Here starts 3 days of posting for me. Includes the round up of the year (always hotly awaited), Miranda awards and the ever growing music round up of the year.
But first its gaming and a few bits and pieces on the NES mini. before game of the year.
Looks like the NES has finally gotten popular here as the £50 mini console can be had for up to £150 second hand. That's £5 per game, and you had better really like either the small form fitting or a good two thirds of the games on here to get it for that price. Granted it has NES Bubble Bobble which is worth the price alone, and a few Mario games which are also worth it. But to be honest there was never the nostalgia value here for the original NES, and I'll explain why.
UK wise there was never a video game crash so there's no UK equivalent of Atari landfill full of ET carts, though thanks to Guru Larry uncovering it there's a clone for Spectrum. Which brings us neatly to the UK scene then. Largely dominated by Clive Sinclair's ZX Spectrum and its main rival, the Commodore 64, latterly joined by Amstrad's CPC 464 and rich kids / school computer the BBC Model B, this was the entire computer scene here in the UK. Games retailed around the £3 mark for budget releases and £10 for a full price game back then. 16 bit computers such as the ST and Amiga cost a bit more as their games cost around £25 for a full price game but nowhere near as pricey as the NES as most full priced games clocked in at £40, I know as I had one back then. Forget £50 for every game back then as lazy reviewers would say, only Star Wars and Maniac Mansion ever retailed for that back then.
Maybe its a London thing but I did know a few people who had one, but it sure was lonely then as budget games were around £20 -30 depending on where you shopped. There was nowhere official such as Game back then so Dixons, Boots the Chemist and WH Smiths would sell games. Hell Boots would set up a Sega Megadrive back then so you could play a bit of Sonic over the Xmas period. But apart from that it was the big electronic retailers and little indie shops that sold NES games as well as dubious mail order places. I always wanted to send off for the American version of Rainbow Islands before Ocean did their version, but dad always stopped me, good thing too as the US version is shite.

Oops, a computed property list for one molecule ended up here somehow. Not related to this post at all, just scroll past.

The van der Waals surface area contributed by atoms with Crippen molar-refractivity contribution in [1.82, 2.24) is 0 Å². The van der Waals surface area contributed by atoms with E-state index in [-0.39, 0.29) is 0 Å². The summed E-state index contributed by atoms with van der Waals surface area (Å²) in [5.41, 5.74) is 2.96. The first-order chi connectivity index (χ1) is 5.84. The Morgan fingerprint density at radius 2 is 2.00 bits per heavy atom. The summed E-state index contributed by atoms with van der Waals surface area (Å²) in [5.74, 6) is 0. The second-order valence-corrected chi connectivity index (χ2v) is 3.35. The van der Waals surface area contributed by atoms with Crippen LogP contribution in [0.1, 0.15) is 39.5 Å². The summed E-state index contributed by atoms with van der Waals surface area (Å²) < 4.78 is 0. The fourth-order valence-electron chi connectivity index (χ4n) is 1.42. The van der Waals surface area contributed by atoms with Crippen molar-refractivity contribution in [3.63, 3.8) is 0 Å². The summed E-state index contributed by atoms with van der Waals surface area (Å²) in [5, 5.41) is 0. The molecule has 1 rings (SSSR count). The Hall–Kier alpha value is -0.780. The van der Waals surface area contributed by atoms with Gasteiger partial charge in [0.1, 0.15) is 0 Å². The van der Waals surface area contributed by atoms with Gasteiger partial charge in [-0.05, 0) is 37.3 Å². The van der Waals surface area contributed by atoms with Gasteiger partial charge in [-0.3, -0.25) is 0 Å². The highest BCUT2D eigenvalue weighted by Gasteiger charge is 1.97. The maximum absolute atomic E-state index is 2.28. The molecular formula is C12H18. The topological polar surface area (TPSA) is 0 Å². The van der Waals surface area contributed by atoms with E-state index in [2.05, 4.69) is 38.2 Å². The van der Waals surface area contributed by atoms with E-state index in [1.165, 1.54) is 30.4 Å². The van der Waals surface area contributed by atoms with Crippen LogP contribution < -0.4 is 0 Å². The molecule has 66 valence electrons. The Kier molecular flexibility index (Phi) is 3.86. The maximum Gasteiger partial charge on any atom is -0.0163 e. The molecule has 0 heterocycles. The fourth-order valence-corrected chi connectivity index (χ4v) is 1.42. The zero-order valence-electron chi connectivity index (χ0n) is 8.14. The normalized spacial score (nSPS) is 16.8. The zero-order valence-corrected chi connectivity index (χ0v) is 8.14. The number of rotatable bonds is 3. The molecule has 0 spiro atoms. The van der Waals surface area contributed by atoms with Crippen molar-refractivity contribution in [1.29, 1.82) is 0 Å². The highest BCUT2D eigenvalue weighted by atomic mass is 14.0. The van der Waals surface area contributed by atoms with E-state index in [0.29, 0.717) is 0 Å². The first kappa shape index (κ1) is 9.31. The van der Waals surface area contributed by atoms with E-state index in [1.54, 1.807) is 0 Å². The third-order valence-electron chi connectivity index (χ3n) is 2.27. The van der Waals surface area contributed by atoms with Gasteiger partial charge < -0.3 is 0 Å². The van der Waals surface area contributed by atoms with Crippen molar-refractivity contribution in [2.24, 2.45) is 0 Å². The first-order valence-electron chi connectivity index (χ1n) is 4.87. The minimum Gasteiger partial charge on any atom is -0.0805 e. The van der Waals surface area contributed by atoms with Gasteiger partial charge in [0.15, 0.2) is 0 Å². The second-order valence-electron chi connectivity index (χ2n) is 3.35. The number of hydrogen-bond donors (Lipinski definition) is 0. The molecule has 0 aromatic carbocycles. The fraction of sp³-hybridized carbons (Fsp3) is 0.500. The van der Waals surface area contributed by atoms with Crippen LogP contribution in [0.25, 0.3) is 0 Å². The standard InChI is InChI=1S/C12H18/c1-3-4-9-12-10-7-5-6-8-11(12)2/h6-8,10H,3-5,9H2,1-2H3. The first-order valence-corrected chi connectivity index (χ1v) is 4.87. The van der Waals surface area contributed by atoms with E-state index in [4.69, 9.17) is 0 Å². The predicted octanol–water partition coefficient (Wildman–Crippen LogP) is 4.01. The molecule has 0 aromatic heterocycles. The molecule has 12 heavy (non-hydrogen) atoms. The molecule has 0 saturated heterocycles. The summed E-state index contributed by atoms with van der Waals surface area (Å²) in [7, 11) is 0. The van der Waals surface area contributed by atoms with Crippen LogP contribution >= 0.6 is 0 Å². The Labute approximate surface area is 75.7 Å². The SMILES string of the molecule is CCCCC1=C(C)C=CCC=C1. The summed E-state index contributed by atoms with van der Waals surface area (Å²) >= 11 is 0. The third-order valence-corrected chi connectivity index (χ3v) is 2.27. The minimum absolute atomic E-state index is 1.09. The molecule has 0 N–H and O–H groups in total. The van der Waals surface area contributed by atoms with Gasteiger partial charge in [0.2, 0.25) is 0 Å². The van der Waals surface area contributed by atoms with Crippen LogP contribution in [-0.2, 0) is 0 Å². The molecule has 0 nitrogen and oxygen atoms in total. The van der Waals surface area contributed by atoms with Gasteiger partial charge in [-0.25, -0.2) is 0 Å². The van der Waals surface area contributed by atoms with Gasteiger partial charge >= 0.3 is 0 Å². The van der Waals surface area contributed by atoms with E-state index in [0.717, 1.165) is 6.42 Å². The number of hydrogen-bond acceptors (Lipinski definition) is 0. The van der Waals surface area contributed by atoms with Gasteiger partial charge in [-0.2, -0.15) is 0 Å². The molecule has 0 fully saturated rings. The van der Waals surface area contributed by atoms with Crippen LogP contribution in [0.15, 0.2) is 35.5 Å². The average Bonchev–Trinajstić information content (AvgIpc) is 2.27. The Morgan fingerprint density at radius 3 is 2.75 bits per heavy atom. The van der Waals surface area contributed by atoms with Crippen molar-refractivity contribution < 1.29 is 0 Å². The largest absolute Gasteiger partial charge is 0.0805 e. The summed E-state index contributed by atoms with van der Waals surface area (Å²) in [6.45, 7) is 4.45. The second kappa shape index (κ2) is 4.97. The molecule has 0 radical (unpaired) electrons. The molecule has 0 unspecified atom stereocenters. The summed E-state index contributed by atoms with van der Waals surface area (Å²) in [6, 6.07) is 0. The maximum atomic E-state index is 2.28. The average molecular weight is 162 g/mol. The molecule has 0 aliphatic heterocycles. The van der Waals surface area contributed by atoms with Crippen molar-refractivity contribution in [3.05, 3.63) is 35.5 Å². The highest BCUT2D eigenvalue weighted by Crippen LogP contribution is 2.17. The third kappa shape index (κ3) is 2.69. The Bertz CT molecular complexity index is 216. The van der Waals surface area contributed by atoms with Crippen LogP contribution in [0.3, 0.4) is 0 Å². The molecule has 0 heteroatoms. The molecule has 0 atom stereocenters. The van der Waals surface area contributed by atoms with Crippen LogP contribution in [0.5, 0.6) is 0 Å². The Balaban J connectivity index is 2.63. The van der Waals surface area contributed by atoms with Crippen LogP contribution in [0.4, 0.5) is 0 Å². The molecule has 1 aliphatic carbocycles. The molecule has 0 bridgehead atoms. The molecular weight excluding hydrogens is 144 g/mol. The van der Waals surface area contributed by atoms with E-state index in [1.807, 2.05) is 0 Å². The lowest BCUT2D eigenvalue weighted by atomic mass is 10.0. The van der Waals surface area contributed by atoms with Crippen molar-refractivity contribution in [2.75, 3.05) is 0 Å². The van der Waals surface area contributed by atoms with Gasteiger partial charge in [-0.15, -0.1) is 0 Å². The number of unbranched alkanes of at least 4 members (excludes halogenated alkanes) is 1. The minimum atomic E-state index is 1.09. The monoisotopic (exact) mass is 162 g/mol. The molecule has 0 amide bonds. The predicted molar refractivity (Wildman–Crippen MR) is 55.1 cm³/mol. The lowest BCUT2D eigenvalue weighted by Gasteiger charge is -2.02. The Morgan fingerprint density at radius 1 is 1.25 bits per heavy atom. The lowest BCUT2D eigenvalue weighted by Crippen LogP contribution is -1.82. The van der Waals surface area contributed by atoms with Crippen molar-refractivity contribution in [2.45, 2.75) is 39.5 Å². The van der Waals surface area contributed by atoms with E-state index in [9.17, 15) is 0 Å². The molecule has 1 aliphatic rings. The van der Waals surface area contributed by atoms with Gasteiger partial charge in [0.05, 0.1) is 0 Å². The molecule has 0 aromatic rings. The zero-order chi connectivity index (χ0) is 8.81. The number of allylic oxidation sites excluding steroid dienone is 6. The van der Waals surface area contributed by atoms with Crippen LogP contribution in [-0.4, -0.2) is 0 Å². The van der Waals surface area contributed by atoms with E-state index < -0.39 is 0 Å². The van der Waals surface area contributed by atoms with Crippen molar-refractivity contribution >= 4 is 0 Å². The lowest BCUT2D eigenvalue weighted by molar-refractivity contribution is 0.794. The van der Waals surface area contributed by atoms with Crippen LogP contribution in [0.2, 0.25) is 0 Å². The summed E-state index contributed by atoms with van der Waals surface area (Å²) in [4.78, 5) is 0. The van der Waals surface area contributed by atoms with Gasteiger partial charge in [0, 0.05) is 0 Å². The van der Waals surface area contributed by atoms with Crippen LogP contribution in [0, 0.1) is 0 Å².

Apart from that everyone I knew had some sort of 8 bit computer and you could get stuff on tapes in fact I spent most of the mid 90's just grabbing C64 tapes and any weird import NES games that came up. This and the fact that the Sega Master System totally dominated here with euro releases coming out well into 1993 to take advantage of the installed user base.
Also anyone who ever had a yearning for an actual NES back then in the UK would have downloaded enough emulators to PC / Android / Smart TV to play them and relive their youth that way, and that discounts Nintendo's own E shop virtual console re releases of classic titles.
Game of the year is the excellent Dragon Quest 7 Fragments Of The Forgotten. Even though its has bastard accents in it, (L'arqa is a real chore thanks to this) its dominated what I've played on 3DS this year. One final thing the old hermit guy in Estard's funbag obsession has been cut along with his porn stash in the bookshelf. I also don't know if the line he'll sell you his own piss in a bottle has survived but (probably not as its a retranslation) but those were stand out moments for me in the PS1 original, (as were the bastard constantly crashing in PSeven what I used to emulate back then). That's it back tomorrow for an Xmas TV round up.